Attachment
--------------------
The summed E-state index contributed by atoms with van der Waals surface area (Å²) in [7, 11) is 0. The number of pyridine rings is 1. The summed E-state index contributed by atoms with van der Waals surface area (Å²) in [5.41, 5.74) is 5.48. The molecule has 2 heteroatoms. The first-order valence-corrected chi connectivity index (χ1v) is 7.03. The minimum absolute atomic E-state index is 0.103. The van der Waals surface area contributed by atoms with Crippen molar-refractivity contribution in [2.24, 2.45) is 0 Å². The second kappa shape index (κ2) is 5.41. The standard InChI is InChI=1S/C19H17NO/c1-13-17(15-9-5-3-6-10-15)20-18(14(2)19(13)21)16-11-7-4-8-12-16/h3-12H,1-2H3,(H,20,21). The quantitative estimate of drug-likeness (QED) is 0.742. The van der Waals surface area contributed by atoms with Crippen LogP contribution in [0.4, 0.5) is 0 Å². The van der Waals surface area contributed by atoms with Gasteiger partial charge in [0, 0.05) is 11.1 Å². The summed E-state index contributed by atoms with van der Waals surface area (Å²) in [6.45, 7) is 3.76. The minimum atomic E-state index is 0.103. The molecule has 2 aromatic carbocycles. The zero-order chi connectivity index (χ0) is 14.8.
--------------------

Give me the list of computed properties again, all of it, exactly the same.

The summed E-state index contributed by atoms with van der Waals surface area (Å²) in [7, 11) is 0. The number of pyridine rings is 1. The summed E-state index contributed by atoms with van der Waals surface area (Å²) in [5.41, 5.74) is 5.48. The molecule has 2 heteroatoms. The first-order valence-corrected chi connectivity index (χ1v) is 7.03. The minimum absolute atomic E-state index is 0.103. The van der Waals surface area contributed by atoms with Crippen molar-refractivity contribution in [2.24, 2.45) is 0 Å². The second kappa shape index (κ2) is 5.41. The standard InChI is InChI=1S/C19H17NO/c1-13-17(15-9-5-3-6-10-15)20-18(14(2)19(13)21)16-11-7-4-8-12-16/h3-12H,1-2H3,(H,20,21). The quantitative estimate of drug-likeness (QED) is 0.742. The van der Waals surface area contributed by atoms with Crippen LogP contribution in [0.4, 0.5) is 0 Å². The van der Waals surface area contributed by atoms with Gasteiger partial charge in [0, 0.05) is 11.1 Å². The summed E-state index contributed by atoms with van der Waals surface area (Å²) in [6.45, 7) is 3.76. The minimum atomic E-state index is 0.103. The molecule has 2 aromatic carbocycles. The zero-order chi connectivity index (χ0) is 14.8.